@generated function - iterate over function argument

Hi there,

I would like to learn a bit more about generated functions. My goal is to convert a struct into a tuple. I already achieved that if I want to convert all fields

struct Teststruct{A,B,C}
    a   :: A
    b   :: B
    c   :: C
end


@generated function to_tuple_generated(x)
    tup = Expr(:tuple)
    for i in 1:fieldcount(x)
        push!(tup.args, :(getfield(x, $i)) )
    end
    return :($tup)
end

te = Teststruct(1., 2., 3)
to_tuple_generated(te) #(1.00, 2.00, 3)

Now, how would I proceed if I only want a specific subset of the fields, say .a and .c in the tuple? I get that the @generated function only sees the input type, so I tried to make it working with :($argument ), but did not succeed. My unsuccessful approach:

#idx are all keys/indices that should be returned as 
@generated function to_tuple_generated(x, idx)
    tup = Expr(:tuple)
    for i in :($idx) #Here only Type{idx} is visible and function errors
        push!(tup.args, :(getfield(x, $i)) )
    end
    return :($tup)
end
idx = [1, 3] #Create tuple from first and third field element
idx2 = (:a, :c) #Create tuple from first and third field element 
to_tuple_generated(te, idx) #should be (1., 3)
to_tuple_generated(te, idx2) #should be (1., 3)

How about this? It seems to pass your tests, although I’m sure a more serious Julia user would probably be unhappy with the amount of type system abuse here.

getval(::Type{Val{T}}) where{T} = T
@generated function to_tuple_generated(x, vals...)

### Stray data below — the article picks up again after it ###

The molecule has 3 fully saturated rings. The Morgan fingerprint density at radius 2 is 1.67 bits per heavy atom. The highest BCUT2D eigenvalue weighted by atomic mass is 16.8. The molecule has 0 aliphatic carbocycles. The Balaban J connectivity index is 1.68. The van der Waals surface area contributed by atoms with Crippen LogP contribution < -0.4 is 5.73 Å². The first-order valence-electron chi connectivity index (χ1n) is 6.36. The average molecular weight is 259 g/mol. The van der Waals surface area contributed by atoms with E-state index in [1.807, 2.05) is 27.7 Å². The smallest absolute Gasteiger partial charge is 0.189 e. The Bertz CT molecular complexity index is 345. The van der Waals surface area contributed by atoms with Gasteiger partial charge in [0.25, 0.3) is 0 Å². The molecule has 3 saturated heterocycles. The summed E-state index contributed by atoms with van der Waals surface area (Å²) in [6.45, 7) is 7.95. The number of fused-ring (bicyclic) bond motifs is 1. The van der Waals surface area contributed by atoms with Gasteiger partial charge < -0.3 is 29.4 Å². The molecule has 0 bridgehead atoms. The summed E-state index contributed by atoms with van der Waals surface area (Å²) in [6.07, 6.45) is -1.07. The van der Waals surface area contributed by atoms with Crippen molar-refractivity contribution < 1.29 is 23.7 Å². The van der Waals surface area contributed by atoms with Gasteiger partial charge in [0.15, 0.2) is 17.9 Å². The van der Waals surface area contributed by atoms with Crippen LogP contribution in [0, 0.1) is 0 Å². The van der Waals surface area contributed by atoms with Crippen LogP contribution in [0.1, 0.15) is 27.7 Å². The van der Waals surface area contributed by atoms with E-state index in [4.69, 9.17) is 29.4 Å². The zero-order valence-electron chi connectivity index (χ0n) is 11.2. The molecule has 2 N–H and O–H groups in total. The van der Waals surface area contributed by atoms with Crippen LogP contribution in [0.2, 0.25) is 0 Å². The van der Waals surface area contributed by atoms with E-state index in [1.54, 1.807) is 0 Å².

tup = Expr(:tuple)
    for v in vals 
      push!(tup.args, :(getfield(x, getval($v))))
    end
    return :($tup)
end

which you then call with

to_tuple_generated(te, Val(1), Val(3))
to_tuple_generated(te, Val(:a), Val(:c))
1 Like

Thank you! It is quite a bit faster than a runtime version like this:

to_tuple_naive(container, fld ) = Tuple( getfield(container, v) for v in fld  )
sym = ( Val(:a), Val(:c) )
to_tuple_naive(te, (:a, :c) )
to_tuple_generated(te, sym... ) #(1.00, 2.00, 3)

using BenchmarkTools
@btime to_tuple_naive($te, $(:a, :c) )      # 241.007 ns (7 allocations: 320 bytes)
@btime to_tuple_generated($te, $sym... )    # 0.001 ns (0 allocations: 0 bytes)

I wanted to adjust this to also subset NamedTuples, the benchmark for this is:

nmdtuple = (a = 1., b = [2., 3.], c = [4. 5. ; 6. 7.])
sbset = (:a, :b)
@inline subset(nt::NamedTuple, s::Tuple{Vararg{Symbol}}) = NamedTuple{s}(nt)

subset(nmdtuple, sbset)
@btime subset($nmdtuple, $sbset) #525.263 ns (6 allocations: 256 bytes)

I can run a function with all Tuple keys, but I do not know how I would subset this, because I dont know how the compiler would know the field types of my generic NamedTuples? Non-running MWE:


getval(::Type{Val{T}}) where{T} = T
generate_named_tuple(container, fields...) = NamedTuple{( fields,), Tuple{ (fieldtype(container, getval(i) ) for i in fields )} }
@generated function subset_named_tuple_generated(x::NamedTuple, vals...)
    nt  = Expr(:quote, generate_named_tuple(x, vals...) ) #here lies the problem
    tup = Expr(:tuple)
    for v in vals
        push!(tup.args, :( getfield(x, getval($v) ) ) )
    end
    return :($nt($tup))
end
subset_named_tuple_generated(nmdtuple, Val.( sbset )... )           # ArgumentError: Wrong number of arguments to named tuple constructor.

The problem arises as generate_named_tuple(x, vals…) does not infer the type if I input Val.() into the function.

Yeah, that speedup is nice. But after playing around a bit, it looks like you can get that working without any generated functions:

@inline to_tuple(cont, fld) = ntuple(j->getfield(cont, fld[j]), length(fld))
fls = (:a, :c)
@btime to_tuple($te, $fls) # sub 1ns

And these kind of games actually extend to named tuples as well:

using NamedTupleTools
to_nt(x, names) = namedtuple(names, to_tuple(x, names))
_x = (a=1.0, b=1//2, c=1)
@btime to_nt($_x, $fls) # sub 1ns

This uses the NamedTupleTools package, although the implementation used for that constructor is just a few lines of code, so you don’t really need that dependency. I mostly use it here because it occurs to me that that package would probably be a nice thing to look at in general to study efficient methods for tuples and named tuples. And because that package rocks and always deserves a shoutout.